Not much to this post, I just had a blast reading this 1997 article which offers a set of lenses and themes for reading a series of depictions of bisexuality in media that are what we would now likely call instances of the "evil bisexual" trope. I appreciate it because I find a lot of these characters thematically compelling in terms of what social anxieties and tensions they present around bisexuality, even if they are also typically unsympathetic and othering depictions.

"[The Hunger] emphasizes the physical disgust of vampirism, with Sarah's first sight of Miriam at prey represented in a jarring succession of close-ups, which show her elegant face smeared with blood, her hair disordered, her mouth snarling. What then makes possible the transformation into vampire is the suspension of this disgust -the same suspension which supposedly brings about bisexuality: popularly figured as undiscriminating, it is the desire for 'anything that moves'. Roger Clarke proposes that 'What people have always found baffling about the concept of bisexuality' - and we should note the casual universalizing gestures of 'people' and 'always' - 'is that there appears to be no disgust in it'. There seems to be some qualitative difference between the desires of the bisexual, and the desires of everyone else. The passions of both vampires and bisexuals are not containable within acceptable social structures. Between the two of them, they mark out the marginality of hunger which, in spite of an attempt... to define its apparent safety, remains risky.

Troy Bolton, based on my own reading, is kind of an example of the sort of conservative approach of bi representation the author discusses. While Troy's ambivalent and multi-directional desires create problems for himself and those around him, he is essentially able to "solve himself" in the end, always, coming to a conclusion that lands on a moderate, synthesized compromise between the battling desires.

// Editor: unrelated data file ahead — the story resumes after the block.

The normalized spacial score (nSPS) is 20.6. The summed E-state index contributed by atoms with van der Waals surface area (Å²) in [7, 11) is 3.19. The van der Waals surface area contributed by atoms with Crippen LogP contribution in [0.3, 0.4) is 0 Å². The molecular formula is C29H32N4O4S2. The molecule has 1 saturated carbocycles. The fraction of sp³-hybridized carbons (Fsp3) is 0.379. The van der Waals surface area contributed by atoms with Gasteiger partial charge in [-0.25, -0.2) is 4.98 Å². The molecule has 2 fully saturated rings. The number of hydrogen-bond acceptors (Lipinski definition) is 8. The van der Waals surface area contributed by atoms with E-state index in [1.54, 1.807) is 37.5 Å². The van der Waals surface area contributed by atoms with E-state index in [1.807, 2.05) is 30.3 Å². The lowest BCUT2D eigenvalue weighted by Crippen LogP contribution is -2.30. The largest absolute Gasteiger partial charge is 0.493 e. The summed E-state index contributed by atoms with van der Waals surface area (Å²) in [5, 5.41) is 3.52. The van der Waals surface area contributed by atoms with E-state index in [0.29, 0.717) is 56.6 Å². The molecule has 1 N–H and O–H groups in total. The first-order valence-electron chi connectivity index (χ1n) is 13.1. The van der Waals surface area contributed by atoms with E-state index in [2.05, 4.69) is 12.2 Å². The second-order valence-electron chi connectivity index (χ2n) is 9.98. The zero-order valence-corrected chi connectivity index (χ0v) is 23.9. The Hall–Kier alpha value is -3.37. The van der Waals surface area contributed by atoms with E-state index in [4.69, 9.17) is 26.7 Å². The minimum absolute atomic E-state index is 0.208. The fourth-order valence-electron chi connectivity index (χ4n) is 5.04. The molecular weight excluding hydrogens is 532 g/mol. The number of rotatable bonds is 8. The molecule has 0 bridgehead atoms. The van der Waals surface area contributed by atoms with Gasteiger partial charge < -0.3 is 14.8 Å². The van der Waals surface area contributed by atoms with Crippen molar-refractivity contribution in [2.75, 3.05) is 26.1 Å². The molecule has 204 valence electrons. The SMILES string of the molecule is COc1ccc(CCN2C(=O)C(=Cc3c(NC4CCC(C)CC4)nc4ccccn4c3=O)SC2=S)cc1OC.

However, just as many representations of bisexuals place them alongside other desires that are framed as immoderate and unacceptable. The argument of this paper is that characters with other unnatural or excessive desires are often made bisexual because it conveniently others them, allowing them to be later "put back in their place" for an, if not happy, "just" ending, rather than making these issues central and personal for just about everyone at various times.

I love evil bisexuals of all stripes, from the androgynous Miltonic Satan (done especially well in Devilman) who cuts across barriers of supposedly fundamental difference like gender or orientation to tempt and mislead anyone, to those who are simply flaky, chaotic, hard to deal with in their strange drivenness and their sexuality is inevitably an element of the drama and hassle they bring into "normal" lives. They mess with the "acceptable" and "natural" in terms of gender presentation and role, relationship formations, desires... in essence they're often dreamboats of utopian possibility that are righteously hammered down by a world that naturalizes denial, conformity and restraint. How can they not be extremely likeable, in a way?

Finally arriving at and accepting my own bisexuality was an enormous positive influence in my understanding and sense of self. It's wonderful to be able to embrace so many (even unnatural or undiscriminating) delights. I don't mean this in the most literal sense; like the "good bisexual" I haven't had the specific inclination to rack up a high score of sexual partners in my life, but in my subjective ability to appreciate, in every other context, I definitely enjoy exercising it fully. Even the loathed Freudian concept of bisexuality as lingering "polymorphous perversity," the lack of defining oneself in relation to a specifically gendered sexual object, is not that offensive or nonsensical to me in itself. Before I could make sense of my "orientation" and even now, it mostly feels like a lack of one. The moral component, of this relationship to desire being inherently under developed or immature compared to the other paths is the point worth teasing at, what moral, aesthetic and economic scruples around a directionless, boundless desire do we have? Where do they come from? How are they intertwined? and are they even really doing us any good? haha.